While you’re at it, are there any automated emails or printed materials that might still include out of date URLs?
By default, we place FixMyStreet as a prefix to the council’s URL, like this: fixmystreet.eastherts.gov.uk.
If you prefer, we can go for something shorter, like Bromley did: fix.bromley.gov.uk.
Once you’ve got a nice memorable URL, it’s easier to put on leaflets, posters and in newsletters and emails.
Consider adding a link directly to your FixMyStreet Pro service on your website’s homepage, at least for a while until your users get to know where it is.
If you have a budget for marketing, you can see very good returns for a small investment on social media and search engine marketing.
You might like to run ads for a limited time on Facebook or Twitter, where just a few pounds can bring you both brand recognition and multiple click-throughs; or on Google Ads where you can bid on keywords such as ‘report potholes in [the name of your council]’.
If money is tight, see our recent post on low-cost ways to promote your FixMyStreet Pro service.
Your web editors are probably already au fait on how to optimise web pages to ensure they rank highly on search engines for relevant phrases. Make extra sure they’re putting their best SEO efforts into your report gateway page for maximum benefits all round.
One nice thing about FixMyStreet is that users don’t have to come via the council website to make a report: if they go via the national FixMyStreet.com website or app, and their report is within your council boundaries, it’ll come to you anyway. It’ll also appear on the council’s FixMyStreet Pro installation.
That happens the other way round too, so the national site also displays reports made through your website. The upshot is, if your residents can remember FixMyStreet.com, they can make a report directly to you.
Did you know that, as a FixMyStreet Pro council client, you can add your own asset layers to your installation?
If you’ve got data on features such as, for example, trees, bins, streetlights, bridges… or anything else, and they’re in a GIS format, we can slot them in to FixMyStreet.
That means that when your residents make a report, they can click on the precise asset where the issue is. Net result? Your inspectors and contractors don’t waste any time looking for a problem, because they have the data that lets them know precisely where to zero in.
These visuals needn’t clog up the map interface, either: we can set it up so that they only display when the user selects the relevant category. So, choose ‘streetlights’ from the drop-down menu, and as if by magic they’ll appear on the map.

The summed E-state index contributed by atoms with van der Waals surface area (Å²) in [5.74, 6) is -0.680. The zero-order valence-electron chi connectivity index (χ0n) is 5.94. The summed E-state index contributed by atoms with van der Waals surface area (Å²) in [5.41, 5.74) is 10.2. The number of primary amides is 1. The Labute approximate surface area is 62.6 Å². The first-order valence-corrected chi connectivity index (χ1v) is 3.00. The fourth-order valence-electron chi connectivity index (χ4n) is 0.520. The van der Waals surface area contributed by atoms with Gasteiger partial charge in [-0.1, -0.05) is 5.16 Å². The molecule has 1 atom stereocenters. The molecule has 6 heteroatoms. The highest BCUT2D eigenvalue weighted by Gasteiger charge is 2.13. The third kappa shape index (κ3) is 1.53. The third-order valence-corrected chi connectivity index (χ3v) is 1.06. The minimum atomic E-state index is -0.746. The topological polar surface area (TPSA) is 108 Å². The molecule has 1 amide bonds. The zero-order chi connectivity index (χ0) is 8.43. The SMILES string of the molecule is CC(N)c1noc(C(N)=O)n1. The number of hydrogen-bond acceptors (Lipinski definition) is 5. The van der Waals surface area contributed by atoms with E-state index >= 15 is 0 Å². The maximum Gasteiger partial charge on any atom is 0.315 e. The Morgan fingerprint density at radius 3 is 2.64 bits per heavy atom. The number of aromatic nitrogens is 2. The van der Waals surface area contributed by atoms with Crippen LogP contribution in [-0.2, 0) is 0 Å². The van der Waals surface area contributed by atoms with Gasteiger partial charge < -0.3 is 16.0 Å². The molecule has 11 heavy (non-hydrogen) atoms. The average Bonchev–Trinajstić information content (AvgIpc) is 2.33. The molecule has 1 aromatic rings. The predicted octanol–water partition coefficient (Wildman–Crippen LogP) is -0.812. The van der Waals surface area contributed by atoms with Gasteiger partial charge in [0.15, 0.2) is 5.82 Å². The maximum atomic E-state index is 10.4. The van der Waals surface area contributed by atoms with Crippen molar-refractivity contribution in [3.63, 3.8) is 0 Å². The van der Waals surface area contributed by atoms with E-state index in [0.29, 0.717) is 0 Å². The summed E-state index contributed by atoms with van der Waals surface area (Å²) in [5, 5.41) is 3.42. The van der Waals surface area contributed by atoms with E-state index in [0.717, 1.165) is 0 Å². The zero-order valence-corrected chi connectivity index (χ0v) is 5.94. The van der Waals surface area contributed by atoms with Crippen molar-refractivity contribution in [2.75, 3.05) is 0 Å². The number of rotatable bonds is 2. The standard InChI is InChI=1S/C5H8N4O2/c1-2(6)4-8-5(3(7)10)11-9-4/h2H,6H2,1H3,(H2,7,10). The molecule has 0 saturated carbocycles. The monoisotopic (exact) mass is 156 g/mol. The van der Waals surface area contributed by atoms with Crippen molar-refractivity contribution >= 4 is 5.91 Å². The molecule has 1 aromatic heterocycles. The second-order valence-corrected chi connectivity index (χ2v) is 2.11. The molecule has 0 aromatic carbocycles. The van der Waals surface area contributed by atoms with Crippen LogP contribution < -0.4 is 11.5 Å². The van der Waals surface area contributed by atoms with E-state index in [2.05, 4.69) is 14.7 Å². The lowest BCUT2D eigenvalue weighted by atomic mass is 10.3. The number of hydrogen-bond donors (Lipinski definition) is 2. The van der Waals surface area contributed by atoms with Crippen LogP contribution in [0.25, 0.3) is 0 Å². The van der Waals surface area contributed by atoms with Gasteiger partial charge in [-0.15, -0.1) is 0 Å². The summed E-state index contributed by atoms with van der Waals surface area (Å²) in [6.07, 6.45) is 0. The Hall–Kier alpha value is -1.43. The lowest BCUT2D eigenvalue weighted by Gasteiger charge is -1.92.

You can see this feature in action on a few FixMyStreet Pro installations, but Bristol is a particularly good example, as they’ve added a lot of different types of asset. Take a look at this reporting page, and select Bridges/Subways, Grit Bins or Gully/Drainage to see how they’re handled.
Asset layers are available to councils who go for the FixMyStreet Pro ‘Avenue’ package. Find out more about pricing here.
As a user or a council, it’s quite possible that you’re already enjoying one of the usability improvements that FixMyStreet version 2.0 has brought — but, as it’s a fairly subtle change, perhaps without actually even noticing it.
In these days of eBay and department store shopping, we’re all quite used to refining results through the use of multiple checkboxes.
But for FixMyStreet, we hadn’t given much thought to letting you filter reports by more than one dimension, until Oxfordshire County Council suggested that it would be a useful feature.
For quite some time, you’d been able to filter by category and status (“Show me all pothole reports” or “Show me all ‘unfixed’ reports”), but this new functionality is more flexible.
You can now select multiple categories and multiple statuses simultaneously (“show me all pothole and graffiti reports that are unfixed or in progress”) — and all through the power of tickboxes.
If you’re a non-technical person, that’s all you need to know: just enjoy the additional flexibility next time you visit FixMyStreet. But if you are a coder, you might like to read more about how we achieved this feature: for you, Matthew has written about it over on the FixMyStreet Platform blog.
If you’d like to know more about all the features we’ve recently introduced to FixMyStreet, why not join one of our regular Friday webinars?
At mySociety we believe in an open, inclusive web and such we try to build web apps that are accessible in the broadest sense. So while we do care deeply about things like WAI and the Equality Act this post isn’t about that — this is about making a site that works if you have a weak connection or an ageing device. I’m talking about performance.
Now while it isn’t a great metric to track, the fact that the average size of a web page is now over three megabytes (and pages served for mobile devices reaching an average of 2.9mb!) demonstrates that this is an age of bloat that assumes good broadband or 4G connectivity and we don’t think that’s right.
As an example here are some numbers about the FixMyStreet site as it displays on mobile after some recent improvements.
On a desktop there’s a little bit more to add to the mix (more like 66KB of images, 19KB of CSS, plus a webfont taking 77KB) but it’s still lightning quick.
If you are interested in more details of how this was achieved, here’s a post Matthew prepared earlier on many of the same techniques, which he used on his own project traintimes.org.uk.